Byung-gil Jung's The Villainess is a visceral experience, an action film full of ingenious designs that places its primary emphasis on delivering an experience that is felt as much as it is seen, with narrative being secondary to the film's lust for delivering heart-stopping mayhem. The first scene of The Villainess perfectly sets the mood for what the viewer is in for, an opening sequence that is a chaotic and ultra-violent, with the filmmakers routinely oscillating their camera back-and-forth between first-person point-of-view and more traditional third person point-of-view, detailing the skilled, brutal work of Sook-hee, a trained assassin, who eviscerates a group of armed men with ease, like a hot knife through butter. This opening sequence, presented as a seamless long-take of mayhem, provides little exposition or explanation for who or what is exactly going on, but through this high-octane, chaotic scene the film lets the viewer know what they are in for with The Villainess, a highly stylized, expertly choreographed action film with a bad-ass femme fatale in the center of it all. While the action throughout The Villainess is clearly a highlight, with the filmmakers delivering a bombastic look-and-feel that combines more traditional photography with a first-person perspective that is engrossing and singular, The Villainess' convoluted narrative leaves a lot to be desired, featuring a messy story about a trained assassin with a mysterious past. Drawing heavily from La Femme Nikita, The Villainess desperately tries to evoke a sense of mystery and intrigue about the past of its main protagonist, a trained assassin working for some form of top secret government organization, routinely oscillating back and forth between past and present as the film crafts Sook-hee's characterization. While the film does reach coherency by the end, it feels too little too late, as the journey itself never pays off, given its unnecessarily convoluted nature. The Villainess' narrative is intentionally vague about the lines between good and evil throughout its running time, keeping the viewer in the dark, much like the main protagonist, unsure about who can be trusted. While this tactic works for awhile, the narrative never provides any truly interesting revelations, being unnecessarily convoluted in its execution, which in turn left me rather uninterested in the story by-the-end, let to focus much of my attention on when the next bit of carnage will take place. Thematically the film works, with The Villainess at its core is a story about female empowerment, detailing a character in Sook-hee whom has been taken advantage and deceived by multiple individuals. She is a weapon whom is effectively used by individuals around her to get what they want, and through her convoluted path of revenge, The Villainess is a story of empowerment, as Sook-hee takes control of her life and extinguishes all the forces around her who wish to control who she is and who she isn't as a person. Featuring some of the most visceral action one is sure to experience this year, Byung-gil Jung's The Villainess is more than satisfying as purely an action experience, but for those looking for more from a narrative perspective, look elsewhere.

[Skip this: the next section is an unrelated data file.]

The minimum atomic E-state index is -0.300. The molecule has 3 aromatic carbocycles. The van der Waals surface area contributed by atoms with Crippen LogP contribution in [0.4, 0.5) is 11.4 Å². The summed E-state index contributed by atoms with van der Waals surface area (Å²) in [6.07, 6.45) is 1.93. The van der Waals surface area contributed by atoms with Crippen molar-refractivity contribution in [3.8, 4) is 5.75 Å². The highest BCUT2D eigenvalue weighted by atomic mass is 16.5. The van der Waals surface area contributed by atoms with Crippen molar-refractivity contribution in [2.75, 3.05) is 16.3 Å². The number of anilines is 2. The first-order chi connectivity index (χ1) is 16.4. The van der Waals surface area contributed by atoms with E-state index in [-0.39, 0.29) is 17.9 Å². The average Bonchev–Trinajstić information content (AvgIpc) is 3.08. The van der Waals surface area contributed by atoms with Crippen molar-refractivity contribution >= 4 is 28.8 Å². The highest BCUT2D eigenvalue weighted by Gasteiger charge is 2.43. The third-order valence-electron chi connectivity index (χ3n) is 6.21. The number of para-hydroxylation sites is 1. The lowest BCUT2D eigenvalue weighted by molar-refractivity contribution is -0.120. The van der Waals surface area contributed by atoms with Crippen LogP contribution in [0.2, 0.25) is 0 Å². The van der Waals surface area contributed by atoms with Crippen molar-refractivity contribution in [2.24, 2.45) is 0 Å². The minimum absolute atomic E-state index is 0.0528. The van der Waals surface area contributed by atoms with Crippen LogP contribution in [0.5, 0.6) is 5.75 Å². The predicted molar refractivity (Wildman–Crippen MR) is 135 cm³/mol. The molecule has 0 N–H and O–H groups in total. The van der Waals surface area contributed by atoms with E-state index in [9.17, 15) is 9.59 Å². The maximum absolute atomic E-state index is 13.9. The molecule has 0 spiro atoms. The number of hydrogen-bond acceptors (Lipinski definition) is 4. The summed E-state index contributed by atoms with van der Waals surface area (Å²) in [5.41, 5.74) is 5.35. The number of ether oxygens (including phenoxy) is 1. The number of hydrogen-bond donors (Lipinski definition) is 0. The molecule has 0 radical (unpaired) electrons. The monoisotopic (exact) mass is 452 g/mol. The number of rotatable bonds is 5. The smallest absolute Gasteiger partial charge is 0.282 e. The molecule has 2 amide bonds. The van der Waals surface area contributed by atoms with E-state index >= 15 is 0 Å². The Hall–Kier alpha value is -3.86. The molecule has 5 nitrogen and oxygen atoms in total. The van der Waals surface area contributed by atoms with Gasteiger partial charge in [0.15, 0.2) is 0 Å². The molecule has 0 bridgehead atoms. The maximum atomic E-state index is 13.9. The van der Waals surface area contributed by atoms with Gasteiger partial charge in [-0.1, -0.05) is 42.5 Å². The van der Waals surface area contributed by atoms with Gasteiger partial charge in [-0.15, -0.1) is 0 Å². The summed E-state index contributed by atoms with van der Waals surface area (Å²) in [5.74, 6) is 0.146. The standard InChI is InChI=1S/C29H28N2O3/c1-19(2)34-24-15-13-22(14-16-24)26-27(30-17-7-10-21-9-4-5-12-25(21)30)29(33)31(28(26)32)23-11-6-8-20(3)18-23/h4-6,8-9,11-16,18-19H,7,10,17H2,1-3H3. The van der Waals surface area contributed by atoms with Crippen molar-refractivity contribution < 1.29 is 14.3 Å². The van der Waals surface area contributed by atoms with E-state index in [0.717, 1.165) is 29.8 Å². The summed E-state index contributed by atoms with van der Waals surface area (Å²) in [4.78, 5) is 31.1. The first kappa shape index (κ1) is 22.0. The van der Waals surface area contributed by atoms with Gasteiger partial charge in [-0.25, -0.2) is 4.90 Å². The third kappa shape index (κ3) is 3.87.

Similar to her debut effort, It Felt Life Love, Eliza Hittman's follow-up feature, Beach Rats, finds the talented independent filmmaker return to deliver another compelling examination of burgeoning teenage sexuality, detailing the exploits of Frankie, an aimless teenager living in the outer edges of Brooklyn. Molded by a bleak home life, Frankie is a character who struggles mightily with self-identity, torn between various exterior environmental forces and his own internal desires, detailing a young character who is wholly in a state of confusion about himself, unsure what he wants in life. Beach Rats is an impressionistic exploration of identity and personal desire, a film which manages to detail in Frankie a character who struggles desperately to figure out exactly who he wants to be be, constantly in state of unrest, confusion, and longing, unable to cut through the clutter of both personal tragedy and social pressures and define who he is as an individual. Externally, the world around Frankie is one that values unbridled masculinity and toughness, yet internally this is a character very much at a place of vulnerability, struggling to cope with his father's cancer and a household in disarray. Frankie's sexual attraction to other men conflicts with societies' designation of what he should be as a young man, causing much strife the psyche of this character who struggles desperately to find purpose and define himself as an individual. Artistically-rendered, Hittman's overall aesthetic is very much rooted in evoking a sense of intimacy in this introspective character study, featuring a lens that features a heavy dose of tight-knit compositions which are used to evoke our main protagonist's sense of isolation and solitude, detailing the internal confusion of a character who is forced to keep his sexual yearnings very close to chest. Frankie's inability to be honest with himself first-and-foremost eventually leads to violence and pain for others around him, as Beach Rats' narrative exposes the toxic nature of internal deception, revealing how self-identity and self-honesty are paramount to one's overall mental well-being. Frankie is a character who never manages to be honest with himself or comfortable in his own skin, and his inability to reach a place of solace when it comes to personal identity leaves him tortured, unable to break free from the external elements of his life which currently define him. Unsentimental and frank in its assertions about the importance of self-identity as it relates to overall mental health and self-worth, Eliza Hittman's Beach Rats narrative features a more general, familiar approach than her previous effort, yet this doesn't stop the film from being another powerful evocation about burgeoning teenage sexuality and the confusion it can cause in the psyche of those who are simply trying to define themselves as individuals.